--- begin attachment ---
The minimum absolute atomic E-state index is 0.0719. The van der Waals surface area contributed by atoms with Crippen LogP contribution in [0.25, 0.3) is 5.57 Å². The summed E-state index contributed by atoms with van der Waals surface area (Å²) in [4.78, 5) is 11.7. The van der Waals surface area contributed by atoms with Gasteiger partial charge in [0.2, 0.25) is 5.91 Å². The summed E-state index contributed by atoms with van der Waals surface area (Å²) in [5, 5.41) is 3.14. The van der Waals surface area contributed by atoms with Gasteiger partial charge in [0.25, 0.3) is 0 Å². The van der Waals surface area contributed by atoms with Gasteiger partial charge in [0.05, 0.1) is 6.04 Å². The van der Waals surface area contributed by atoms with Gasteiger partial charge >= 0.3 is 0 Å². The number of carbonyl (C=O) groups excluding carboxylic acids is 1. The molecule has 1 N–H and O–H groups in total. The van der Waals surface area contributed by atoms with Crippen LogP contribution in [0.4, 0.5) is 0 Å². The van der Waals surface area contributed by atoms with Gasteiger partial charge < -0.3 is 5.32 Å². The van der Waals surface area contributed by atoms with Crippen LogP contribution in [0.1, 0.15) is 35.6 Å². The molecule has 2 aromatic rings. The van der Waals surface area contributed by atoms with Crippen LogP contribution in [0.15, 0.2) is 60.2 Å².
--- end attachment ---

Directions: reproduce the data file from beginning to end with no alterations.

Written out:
The minimum absolute atomic E-state index is 0.0719. The van der Waals surface area contributed by atoms with Crippen LogP contribution in [0.25, 0.3) is 5.57 Å². The summed E-state index contributed by atoms with van der Waals surface area (Å²) in [4.78, 5) is 11.7. The van der Waals surface area contributed by atoms with Gasteiger partial charge in [0.2, 0.25) is 5.91 Å². The summed E-state index contributed by atoms with van der Waals surface area (Å²) in [5, 5.41) is 3.14. The van der Waals surface area contributed by atoms with Gasteiger partial charge in [0.25, 0.3) is 0 Å². The van der Waals surface area contributed by atoms with Gasteiger partial charge in [0.05, 0.1) is 6.04 Å². The van der Waals surface area contributed by atoms with Gasteiger partial charge >= 0.3 is 0 Å². The number of carbonyl (C=O) groups excluding carboxylic acids is 1. The molecule has 1 N–H and O–H groups in total. The van der Waals surface area contributed by atoms with Crippen LogP contribution in [0.4, 0.5) is 0 Å². The van der Waals surface area contributed by atoms with Gasteiger partial charge < -0.3 is 5.32 Å². The van der Waals surface area contributed by atoms with Crippen LogP contribution in [0.1, 0.15) is 35.6 Å². The molecule has 2 aromatic rings. The van der Waals surface area contributed by atoms with Crippen LogP contribution in [0.15, 0.2) is 60.2 Å².